For some vegetarians, the holidays can be a lonely or isolating season. Many holiday meals in Western culture feature animal centrepieces, and if family or friends eat an omnivorous diet, this could be alienating for their local friendly vegetarian. One great way to bridge this divide is to bring a plant-based dish to dazzle and share with everyone, while ensuring you have something delicious to eat. Alternatively, you could seek out vegetarian friends or dedicated events that cater to your interests specifically. This is the perfect time to build community around shared values. 

Make sure to drink ample hot teas, coffee or cider between meals if you are feeling cold but don’t want to be eating all day long. This is a great way to keep hydrated without the chilling effects of downing cold water, and can help improve blood circulation. 

Another smart strategy for thriving throughout the winter is to follow seasonal availability of produce. Dietitians actually recommend this helps strengthen the immune system to keep winter colds or other sicknesses away. In British Columbia, look out for farmers’ delightful selection of pears, apples, squash, persimmon, brussels sprouts, broccoli, potatoes, beets, and so much more throughout the winter months. The beauty of eating with the seasons is that your food does not have to travel as far to reach you, meaning you can eat fresher and healthier food and while producing less transport-related emissions. Most importantly, you can support local agriculture, ensuring food security and building community. 

Many of the best vegetarian winter recipes feature these seasonal produce options. Try out a curried pumpkin ginger soup, borscht, apple crumble, roasted brussels sprouts, pear compote, or any other ingenious combination you can dream up! 

Beyond diet, there are great ways to mindfully embrace the cold. For this practice, we should look to the timeless wisdom of our Northern cousins. Norway may as well be Europe’s Canada, but they dare to enjoy their cold weather. This country embraces winter to the extent that they even have a specific word for the sense of coziness that can be indulged during the colder months – koselig. Norwegians look forward to skiing, fireplaces, hot drinks, and awing over the majestic natural landscapes that are at their peak of brilliance blanketed in snow. 

Even if Vancouver is not blessed with the snowy winter wonderlands that grace other Canadian cities, this by no means suggests that we should be left out of enjoying the cold. Let us embrace ice skating, plan the friends’ ski trip to Whistler, go tobogganing in Squamish, or simply plan special hot chocolate dates with our loved ones. If there is something to be cherished, to anticipate, to mindfully enjoy, the winter can fully inhabit its own special place in our hearts.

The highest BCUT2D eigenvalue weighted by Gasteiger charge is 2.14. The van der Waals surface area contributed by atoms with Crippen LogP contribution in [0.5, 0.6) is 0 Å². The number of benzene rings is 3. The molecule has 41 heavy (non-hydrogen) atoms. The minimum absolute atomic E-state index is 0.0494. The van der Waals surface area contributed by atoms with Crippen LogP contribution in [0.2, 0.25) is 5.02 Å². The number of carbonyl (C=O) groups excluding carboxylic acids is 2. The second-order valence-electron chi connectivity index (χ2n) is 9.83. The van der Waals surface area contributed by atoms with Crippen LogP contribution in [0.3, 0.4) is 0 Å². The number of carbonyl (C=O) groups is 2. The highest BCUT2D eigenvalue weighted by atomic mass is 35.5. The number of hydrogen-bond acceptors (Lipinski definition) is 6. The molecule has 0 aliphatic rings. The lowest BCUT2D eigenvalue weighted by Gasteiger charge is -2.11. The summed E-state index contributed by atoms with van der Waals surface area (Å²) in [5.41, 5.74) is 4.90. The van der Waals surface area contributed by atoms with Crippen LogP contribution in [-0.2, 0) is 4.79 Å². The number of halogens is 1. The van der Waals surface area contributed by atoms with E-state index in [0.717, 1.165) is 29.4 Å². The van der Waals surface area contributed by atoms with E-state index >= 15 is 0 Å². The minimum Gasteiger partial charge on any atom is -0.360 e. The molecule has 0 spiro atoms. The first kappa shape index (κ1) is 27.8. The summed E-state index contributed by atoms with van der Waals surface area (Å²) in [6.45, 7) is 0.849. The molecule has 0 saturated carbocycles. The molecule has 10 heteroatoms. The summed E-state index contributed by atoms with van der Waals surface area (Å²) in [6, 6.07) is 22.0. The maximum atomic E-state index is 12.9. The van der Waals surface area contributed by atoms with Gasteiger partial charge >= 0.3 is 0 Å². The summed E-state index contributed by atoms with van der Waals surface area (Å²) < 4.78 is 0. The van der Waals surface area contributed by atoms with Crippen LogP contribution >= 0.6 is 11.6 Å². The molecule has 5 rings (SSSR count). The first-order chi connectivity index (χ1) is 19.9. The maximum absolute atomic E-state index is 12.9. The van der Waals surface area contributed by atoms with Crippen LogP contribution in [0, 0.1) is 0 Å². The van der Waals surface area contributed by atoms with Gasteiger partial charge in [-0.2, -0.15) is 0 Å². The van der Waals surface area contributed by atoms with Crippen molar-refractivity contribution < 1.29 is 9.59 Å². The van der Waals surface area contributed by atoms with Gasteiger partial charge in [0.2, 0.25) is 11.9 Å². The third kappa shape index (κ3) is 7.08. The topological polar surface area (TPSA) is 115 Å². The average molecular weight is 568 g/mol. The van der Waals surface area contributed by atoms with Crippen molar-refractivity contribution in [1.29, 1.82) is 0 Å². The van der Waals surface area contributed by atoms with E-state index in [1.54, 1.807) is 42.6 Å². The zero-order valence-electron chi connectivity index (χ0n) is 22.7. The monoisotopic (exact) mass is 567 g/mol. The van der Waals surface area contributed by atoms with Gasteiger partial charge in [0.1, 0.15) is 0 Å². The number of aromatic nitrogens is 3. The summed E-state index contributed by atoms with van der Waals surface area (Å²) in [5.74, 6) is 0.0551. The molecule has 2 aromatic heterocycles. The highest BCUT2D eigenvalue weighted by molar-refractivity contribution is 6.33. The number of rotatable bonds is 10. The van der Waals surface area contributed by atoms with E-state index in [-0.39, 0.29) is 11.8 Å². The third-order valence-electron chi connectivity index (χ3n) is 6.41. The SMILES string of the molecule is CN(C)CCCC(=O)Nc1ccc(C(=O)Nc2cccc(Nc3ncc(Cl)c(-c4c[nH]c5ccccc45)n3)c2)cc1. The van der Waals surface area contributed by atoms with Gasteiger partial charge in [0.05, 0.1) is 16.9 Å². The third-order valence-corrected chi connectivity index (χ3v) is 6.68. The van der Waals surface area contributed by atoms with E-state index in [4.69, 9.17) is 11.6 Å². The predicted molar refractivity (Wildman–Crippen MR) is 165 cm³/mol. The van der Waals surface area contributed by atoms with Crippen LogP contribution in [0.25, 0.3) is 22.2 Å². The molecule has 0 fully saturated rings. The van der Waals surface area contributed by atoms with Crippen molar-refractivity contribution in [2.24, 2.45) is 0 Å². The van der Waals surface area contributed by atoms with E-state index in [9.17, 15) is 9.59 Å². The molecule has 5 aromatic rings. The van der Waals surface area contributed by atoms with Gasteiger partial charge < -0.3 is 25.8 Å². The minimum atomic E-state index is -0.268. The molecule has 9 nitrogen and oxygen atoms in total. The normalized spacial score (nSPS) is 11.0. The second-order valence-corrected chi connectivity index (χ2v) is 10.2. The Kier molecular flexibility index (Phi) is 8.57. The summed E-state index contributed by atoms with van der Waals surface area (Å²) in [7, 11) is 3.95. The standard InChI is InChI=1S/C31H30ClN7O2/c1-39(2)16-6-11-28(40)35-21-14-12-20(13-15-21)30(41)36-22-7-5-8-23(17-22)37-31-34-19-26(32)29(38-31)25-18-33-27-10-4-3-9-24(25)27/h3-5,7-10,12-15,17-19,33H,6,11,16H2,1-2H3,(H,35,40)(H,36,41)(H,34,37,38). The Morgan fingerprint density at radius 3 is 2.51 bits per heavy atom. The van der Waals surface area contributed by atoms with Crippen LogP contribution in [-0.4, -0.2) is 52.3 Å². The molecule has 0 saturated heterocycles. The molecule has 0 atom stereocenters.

September 4, 2019
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Before the Industrial Revolution, it was not common for the majority of people to eat meat on a daily basis. Most people were farmers or foragers before urbanization and technological change made other occupations more common. If these individuals did have access to meat, it was infrequent (i.e. a pig is slaughtered annually for a Christmas feast), and treated like a luxury item. This notion remains popular in comparatively less developed countries, where the consumption of meat is linked to a higher disposable income and social status. 

The capitalist-consumerist doctrine that thrusted countries like the United States into wealth and global prominence provided a seemingly endless supply of meat products. The consumer quickly learned the lesson that no matter what, how much, or when they wanted it (provided they had the funds to back up their desires), the market would provide. Thus ushered in a frightening era of factory farmed animals – billions of animals in the U.S. alone enslaved and tortured so the industry can spend as little money as possible while maximizing profits. 

Our current global population is approximately 7.7 billion, and we are straining the world’s resources as it is. One in nine people are hungry, and one in three are malnourished. Demographic projections estimate that humans will number 10 billion by 2050, with the majority of growth centered around Sub-Saharan Africa, the Middle East, and South Asia. 

Research and historical trends have shown that as the population grows and more people are brought out of poverty, the demand for meat will increase as well. Although we should be wary of paternalistic international policy that attempts to control consumption patterns of other nations, the ongoing climate emergency demands immediate collective action. If we look to culture and ancestral dietary patterns rather than dangerous fast food propaganda, we have a much greater chance of doing better by our health, the environment, and the animals. Let us focus on encouraging and celebrating healthy plant-based foods, rather than condemning others’ choices, we can share, educate and inspire. Provide the information, and let them choose for themselves. 

Our globalized economy has at least as many drawbacks as advantages. While consumers in wealthy countries may enjoy unprecedented access to food, wealth and services, this comes at a great human cost. Our clothes and smartphones are manufactured by slave labour in developing countries, most often in East and Southeast Asia. Western corporations benefit from the cheap labour while their customers clamour for the cheapest price points. 

The situation with the global trade is just as bad, if not worse. Cereals are grown en masse in poorer countries and shipped to wealthier countries to feed livestock, robbing local populations of their food supply while fattening the animals that inefficiently feed the West. It takes 25 kilograms of grain to produce 1 kilogram of beef.